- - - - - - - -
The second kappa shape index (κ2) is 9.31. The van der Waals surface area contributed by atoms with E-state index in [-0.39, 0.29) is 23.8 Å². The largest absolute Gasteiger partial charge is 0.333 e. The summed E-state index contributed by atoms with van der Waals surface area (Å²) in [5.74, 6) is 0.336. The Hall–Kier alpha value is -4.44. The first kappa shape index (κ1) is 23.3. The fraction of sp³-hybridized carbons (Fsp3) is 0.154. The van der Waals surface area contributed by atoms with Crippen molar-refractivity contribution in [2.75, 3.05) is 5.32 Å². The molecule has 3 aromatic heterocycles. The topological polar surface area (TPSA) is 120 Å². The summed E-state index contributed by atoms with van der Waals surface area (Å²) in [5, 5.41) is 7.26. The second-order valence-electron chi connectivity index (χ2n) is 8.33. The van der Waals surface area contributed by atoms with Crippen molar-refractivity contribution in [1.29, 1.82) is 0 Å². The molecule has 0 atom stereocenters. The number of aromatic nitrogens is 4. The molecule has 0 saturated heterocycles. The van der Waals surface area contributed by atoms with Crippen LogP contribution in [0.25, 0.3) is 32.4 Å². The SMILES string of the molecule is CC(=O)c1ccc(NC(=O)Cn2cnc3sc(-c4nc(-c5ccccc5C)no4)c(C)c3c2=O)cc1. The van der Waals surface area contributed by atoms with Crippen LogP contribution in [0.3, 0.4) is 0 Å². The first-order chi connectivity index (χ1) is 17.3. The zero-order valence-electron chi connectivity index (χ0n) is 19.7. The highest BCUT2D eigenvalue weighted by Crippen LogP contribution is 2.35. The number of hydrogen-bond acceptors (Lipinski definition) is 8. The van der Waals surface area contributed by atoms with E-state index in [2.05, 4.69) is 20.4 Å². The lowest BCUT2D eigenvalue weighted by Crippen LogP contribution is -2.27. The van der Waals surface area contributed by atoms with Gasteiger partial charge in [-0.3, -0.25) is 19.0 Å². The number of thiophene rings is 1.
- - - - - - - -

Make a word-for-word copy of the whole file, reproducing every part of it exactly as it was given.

The second kappa shape index (κ2) is 9.31. The van der Waals surface area contributed by atoms with E-state index in [-0.39, 0.29) is 23.8 Å². The largest absolute Gasteiger partial charge is 0.333 e. The summed E-state index contributed by atoms with van der Waals surface area (Å²) in [5.74, 6) is 0.336. The Hall–Kier alpha value is -4.44. The first kappa shape index (κ1) is 23.3. The fraction of sp³-hybridized carbons (Fsp3) is 0.154. The van der Waals surface area contributed by atoms with Crippen molar-refractivity contribution in [2.75, 3.05) is 5.32 Å². The molecule has 3 aromatic heterocycles. The topological polar surface area (TPSA) is 120 Å². The summed E-state index contributed by atoms with van der Waals surface area (Å²) in [5, 5.41) is 7.26. The second-order valence-electron chi connectivity index (χ2n) is 8.33. The van der Waals surface area contributed by atoms with Crippen molar-refractivity contribution in [1.29, 1.82) is 0 Å². The molecule has 0 atom stereocenters. The number of aromatic nitrogens is 4. The molecule has 0 saturated heterocycles. The van der Waals surface area contributed by atoms with Crippen LogP contribution in [0.25, 0.3) is 32.4 Å². The SMILES string of the molecule is CC(=O)c1ccc(NC(=O)Cn2cnc3sc(-c4nc(-c5ccccc5C)no4)c(C)c3c2=O)cc1. The van der Waals surface area contributed by atoms with Crippen LogP contribution in [0.3, 0.4) is 0 Å². The first-order chi connectivity index (χ1) is 17.3. The zero-order valence-electron chi connectivity index (χ0n) is 19.7. The highest BCUT2D eigenvalue weighted by Crippen LogP contribution is 2.35. The number of hydrogen-bond acceptors (Lipinski definition) is 8. The van der Waals surface area contributed by atoms with E-state index in [2.05, 4.69) is 20.4 Å². The lowest BCUT2D eigenvalue weighted by Crippen LogP contribution is -2.27. The van der Waals surface area contributed by atoms with Gasteiger partial charge in [-0.3, -0.25) is 19.0 Å². The number of thiophene rings is 1.